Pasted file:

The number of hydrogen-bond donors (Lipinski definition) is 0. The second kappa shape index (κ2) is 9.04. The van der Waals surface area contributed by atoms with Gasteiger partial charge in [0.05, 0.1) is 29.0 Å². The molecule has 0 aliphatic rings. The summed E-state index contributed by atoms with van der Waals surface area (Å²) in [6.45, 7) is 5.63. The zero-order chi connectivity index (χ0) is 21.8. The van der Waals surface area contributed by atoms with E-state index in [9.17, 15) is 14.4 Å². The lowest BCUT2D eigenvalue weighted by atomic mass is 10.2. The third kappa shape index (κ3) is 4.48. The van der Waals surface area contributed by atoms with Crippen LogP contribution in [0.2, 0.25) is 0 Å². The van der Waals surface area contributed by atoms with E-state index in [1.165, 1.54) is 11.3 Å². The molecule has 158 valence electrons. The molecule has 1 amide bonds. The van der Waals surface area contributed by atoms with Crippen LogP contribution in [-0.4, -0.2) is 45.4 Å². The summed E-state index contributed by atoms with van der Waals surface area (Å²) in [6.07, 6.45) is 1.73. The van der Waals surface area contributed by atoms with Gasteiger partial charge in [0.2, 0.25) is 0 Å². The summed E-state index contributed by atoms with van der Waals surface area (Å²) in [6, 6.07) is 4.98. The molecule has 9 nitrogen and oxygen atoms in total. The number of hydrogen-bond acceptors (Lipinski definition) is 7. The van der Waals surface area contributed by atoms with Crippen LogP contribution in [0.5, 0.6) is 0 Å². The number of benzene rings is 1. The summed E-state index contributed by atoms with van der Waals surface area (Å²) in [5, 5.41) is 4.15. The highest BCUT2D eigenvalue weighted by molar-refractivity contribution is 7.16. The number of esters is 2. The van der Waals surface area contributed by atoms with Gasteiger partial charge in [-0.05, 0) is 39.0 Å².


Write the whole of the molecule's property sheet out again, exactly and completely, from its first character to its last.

The number of hydrogen-bond donors (Lipinski definition) is 0. The second kappa shape index (κ2) is 9.04. The van der Waals surface area contributed by atoms with Gasteiger partial charge in [0.05, 0.1) is 29.0 Å². The molecule has 0 aliphatic rings. The summed E-state index contributed by atoms with van der Waals surface area (Å²) in [6.45, 7) is 5.63. The zero-order chi connectivity index (χ0) is 21.8. The van der Waals surface area contributed by atoms with E-state index in [9.17, 15) is 14.4 Å². The lowest BCUT2D eigenvalue weighted by atomic mass is 10.2. The third kappa shape index (κ3) is 4.48. The van der Waals surface area contributed by atoms with Crippen LogP contribution in [0.2, 0.25) is 0 Å². The van der Waals surface area contributed by atoms with E-state index in [1.165, 1.54) is 11.3 Å². The molecule has 158 valence electrons. The molecule has 1 amide bonds. The van der Waals surface area contributed by atoms with Crippen LogP contribution in [-0.4, -0.2) is 45.4 Å². The summed E-state index contributed by atoms with van der Waals surface area (Å²) in [6.07, 6.45) is 1.73. The van der Waals surface area contributed by atoms with Gasteiger partial charge in [0.2, 0.25) is 0 Å². The summed E-state index contributed by atoms with van der Waals surface area (Å²) in [6, 6.07) is 4.98. The molecule has 9 nitrogen and oxygen atoms in total. The number of hydrogen-bond acceptors (Lipinski definition) is 7. The van der Waals surface area contributed by atoms with Crippen LogP contribution in [0.5, 0.6) is 0 Å². The number of benzene rings is 1. The summed E-state index contributed by atoms with van der Waals surface area (Å²) in [5, 5.41) is 4.15. The highest BCUT2D eigenvalue weighted by molar-refractivity contribution is 7.16. The number of esters is 2. The van der Waals surface area contributed by atoms with Gasteiger partial charge in [-0.05, 0) is 39.0 Å².